The timescales set within this section (for example, for a review before the baby is born) require further consultation and clarification. Our current reading of the guidance suggests that a pre-birth conference could be convened prior to an assessment being completed. This may undermine the relational practice approach that we feel should be paramount.
There are positive and helpful points within this section, although the composition of some is not totally clear, leading to a breadth of interpretation (such as page 170 – para 223) and in some areas paragraphs are repetitive and could be combined (such page 171 – paras 227 & 229). The section would benefit from highlighting earlier in the text that strength based assessments should be a foundation, based upon the individual parent’s abilities, and the development of plans that offer support for soon-to-be parents to care for their baby, rather than the risks they may present to the child (see page 170 – para 225).
The role of fathers as either a protective factor or presenting a risk is not clearly outlined and could lead to an equality issue if their views and ambitions for their unborn child are not taken into consideration within IRD’s and development of plans.
Finally, the guidance does not satisfactorily recognise the existing practice within some areas that has been subject to positive inspection, and identified as good practice. Nor does it allow for a degree of flexibility in continuing current, proven, effective interventions. There is a concern from some of our members that good processes and practice may diminish as a result, and that will impact upon effective and established cross agency working relationships.
Q11: Specific areas of concern (Part 4)
Do all sections of Part 4 of the National Guidance address the specific areas of concern appropriately? Please let us know any sections you do not think address the specific area of concern appropriately and suggest how these could be improved.
To some extent. Part 4 of the guidance will be particularly helpful for new social workers to build understanding, and also as a tool for ongoing training. However, for that reason, we think it would work better coming before Part 3. We understand that the guidance is intended to be a reference resource, and that it is not designed to be read sequentially; but we feel moving this section (to become Part 3) would help users to conceptualise specific areas of concern before the initiating of child protection procedures.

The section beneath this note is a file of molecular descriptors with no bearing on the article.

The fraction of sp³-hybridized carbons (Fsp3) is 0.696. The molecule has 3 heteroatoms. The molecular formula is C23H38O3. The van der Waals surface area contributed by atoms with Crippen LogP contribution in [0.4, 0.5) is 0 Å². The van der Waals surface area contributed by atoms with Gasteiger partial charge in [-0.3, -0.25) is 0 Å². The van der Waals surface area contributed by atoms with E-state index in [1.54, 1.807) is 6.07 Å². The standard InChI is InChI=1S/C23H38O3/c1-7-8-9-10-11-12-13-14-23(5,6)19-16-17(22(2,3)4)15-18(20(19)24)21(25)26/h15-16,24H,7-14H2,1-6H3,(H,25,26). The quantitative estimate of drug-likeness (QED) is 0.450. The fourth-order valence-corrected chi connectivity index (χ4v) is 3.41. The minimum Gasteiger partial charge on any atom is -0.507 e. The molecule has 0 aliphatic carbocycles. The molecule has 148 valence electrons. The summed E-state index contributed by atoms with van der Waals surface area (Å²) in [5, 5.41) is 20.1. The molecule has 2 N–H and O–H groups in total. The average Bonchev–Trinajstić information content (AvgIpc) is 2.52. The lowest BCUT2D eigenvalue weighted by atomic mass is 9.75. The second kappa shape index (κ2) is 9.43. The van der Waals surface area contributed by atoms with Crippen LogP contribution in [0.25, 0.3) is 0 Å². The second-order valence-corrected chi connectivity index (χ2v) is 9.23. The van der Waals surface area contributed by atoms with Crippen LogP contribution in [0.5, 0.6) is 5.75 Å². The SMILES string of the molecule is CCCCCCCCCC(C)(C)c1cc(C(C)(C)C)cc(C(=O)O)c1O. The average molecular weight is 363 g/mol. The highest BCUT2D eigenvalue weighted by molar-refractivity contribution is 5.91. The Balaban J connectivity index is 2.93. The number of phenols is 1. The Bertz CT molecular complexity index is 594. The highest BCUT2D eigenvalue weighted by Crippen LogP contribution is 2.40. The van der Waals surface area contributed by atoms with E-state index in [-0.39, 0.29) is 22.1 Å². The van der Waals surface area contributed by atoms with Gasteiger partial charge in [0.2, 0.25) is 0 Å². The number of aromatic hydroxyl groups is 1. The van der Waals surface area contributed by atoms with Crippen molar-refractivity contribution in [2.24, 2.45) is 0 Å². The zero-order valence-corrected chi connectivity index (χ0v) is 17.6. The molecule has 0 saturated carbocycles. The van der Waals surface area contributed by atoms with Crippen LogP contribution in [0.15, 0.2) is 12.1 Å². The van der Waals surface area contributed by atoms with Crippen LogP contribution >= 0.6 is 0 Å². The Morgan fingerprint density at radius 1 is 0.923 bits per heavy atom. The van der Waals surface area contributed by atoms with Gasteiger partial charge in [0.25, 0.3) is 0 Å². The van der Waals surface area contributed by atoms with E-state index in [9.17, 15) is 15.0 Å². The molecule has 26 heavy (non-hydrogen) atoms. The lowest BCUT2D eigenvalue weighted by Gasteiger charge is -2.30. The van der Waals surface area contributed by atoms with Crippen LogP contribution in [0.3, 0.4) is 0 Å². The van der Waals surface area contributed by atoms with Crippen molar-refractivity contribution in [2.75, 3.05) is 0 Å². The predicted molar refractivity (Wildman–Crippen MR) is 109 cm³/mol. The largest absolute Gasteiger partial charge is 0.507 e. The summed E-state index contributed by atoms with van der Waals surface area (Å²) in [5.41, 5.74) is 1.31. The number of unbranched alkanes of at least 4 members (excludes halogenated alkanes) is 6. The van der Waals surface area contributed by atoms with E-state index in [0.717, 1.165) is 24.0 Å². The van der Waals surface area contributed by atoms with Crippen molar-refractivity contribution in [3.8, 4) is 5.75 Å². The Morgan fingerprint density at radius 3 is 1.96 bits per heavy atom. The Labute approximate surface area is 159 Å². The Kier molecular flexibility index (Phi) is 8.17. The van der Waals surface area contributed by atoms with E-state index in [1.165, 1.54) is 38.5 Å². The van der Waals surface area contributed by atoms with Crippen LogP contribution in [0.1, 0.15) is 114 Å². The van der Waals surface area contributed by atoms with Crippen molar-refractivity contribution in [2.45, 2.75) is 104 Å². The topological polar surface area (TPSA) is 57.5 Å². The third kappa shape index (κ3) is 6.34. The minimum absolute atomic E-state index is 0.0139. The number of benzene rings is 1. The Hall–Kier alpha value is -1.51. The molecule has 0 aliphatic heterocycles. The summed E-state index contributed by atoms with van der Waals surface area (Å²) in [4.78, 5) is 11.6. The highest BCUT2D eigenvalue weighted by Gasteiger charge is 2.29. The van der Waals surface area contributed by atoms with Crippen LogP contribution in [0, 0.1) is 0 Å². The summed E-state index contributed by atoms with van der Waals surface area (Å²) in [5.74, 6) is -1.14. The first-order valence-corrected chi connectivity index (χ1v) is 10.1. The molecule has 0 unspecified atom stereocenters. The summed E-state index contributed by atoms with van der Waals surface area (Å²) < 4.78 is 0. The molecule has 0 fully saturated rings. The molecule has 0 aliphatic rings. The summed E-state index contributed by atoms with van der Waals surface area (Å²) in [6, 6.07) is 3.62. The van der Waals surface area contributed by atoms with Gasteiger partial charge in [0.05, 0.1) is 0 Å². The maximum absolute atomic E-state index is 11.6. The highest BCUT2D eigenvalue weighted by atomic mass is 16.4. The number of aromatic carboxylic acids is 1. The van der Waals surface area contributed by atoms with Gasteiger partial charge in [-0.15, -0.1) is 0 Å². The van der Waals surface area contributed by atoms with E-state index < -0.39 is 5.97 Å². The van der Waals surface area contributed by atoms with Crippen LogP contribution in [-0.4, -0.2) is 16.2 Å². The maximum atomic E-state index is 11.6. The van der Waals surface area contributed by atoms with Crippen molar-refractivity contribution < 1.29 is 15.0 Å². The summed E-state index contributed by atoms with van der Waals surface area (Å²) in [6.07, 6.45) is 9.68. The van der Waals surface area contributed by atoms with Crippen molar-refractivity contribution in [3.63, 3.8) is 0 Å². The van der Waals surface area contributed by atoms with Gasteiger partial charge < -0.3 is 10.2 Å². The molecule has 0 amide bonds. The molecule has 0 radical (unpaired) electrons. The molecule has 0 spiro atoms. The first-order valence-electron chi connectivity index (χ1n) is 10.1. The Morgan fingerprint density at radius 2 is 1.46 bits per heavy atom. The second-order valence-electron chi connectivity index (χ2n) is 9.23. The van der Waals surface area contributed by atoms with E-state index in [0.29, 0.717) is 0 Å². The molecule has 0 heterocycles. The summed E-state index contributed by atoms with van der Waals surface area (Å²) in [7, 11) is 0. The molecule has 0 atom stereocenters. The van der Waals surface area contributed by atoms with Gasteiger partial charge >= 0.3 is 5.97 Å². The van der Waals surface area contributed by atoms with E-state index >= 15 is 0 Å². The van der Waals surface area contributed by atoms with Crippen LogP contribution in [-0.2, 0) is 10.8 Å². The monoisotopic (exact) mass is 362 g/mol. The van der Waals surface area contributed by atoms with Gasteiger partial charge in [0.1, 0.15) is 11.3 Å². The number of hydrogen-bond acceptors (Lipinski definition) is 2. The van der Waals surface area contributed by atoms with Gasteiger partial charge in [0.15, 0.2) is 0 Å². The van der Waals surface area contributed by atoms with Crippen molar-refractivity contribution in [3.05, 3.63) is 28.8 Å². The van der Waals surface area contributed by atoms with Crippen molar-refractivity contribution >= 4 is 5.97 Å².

The reference to domestic abuse with this section would benefit from being more rounded. The current iteration provides an overview of the criminal conduct element and does not make reference to the impact on children witnessing this, or of the potential for adult males to be victims of domestic abuse.
There are a number of specific areas of child protection concern that have not been included within the current draft, which we feel should be listed to ensure a more coherent and robust approach to the consideration of welfare and protection across the sector.
- Sibling abuse; the assessment of risk and interfamilial dynamics therein.
- Sports, sports organisations and organised activities; this would be highly relevant following the recent review into historical allegations of child sexual abuse in Scottish football and sports in general.
- Children with disabilities; more specific guidance in relation to assessment and support to families who have a disabled family member.
- Children with No Recourse to Public Funds [NRPF]; clarity around the responsibilities to support financially.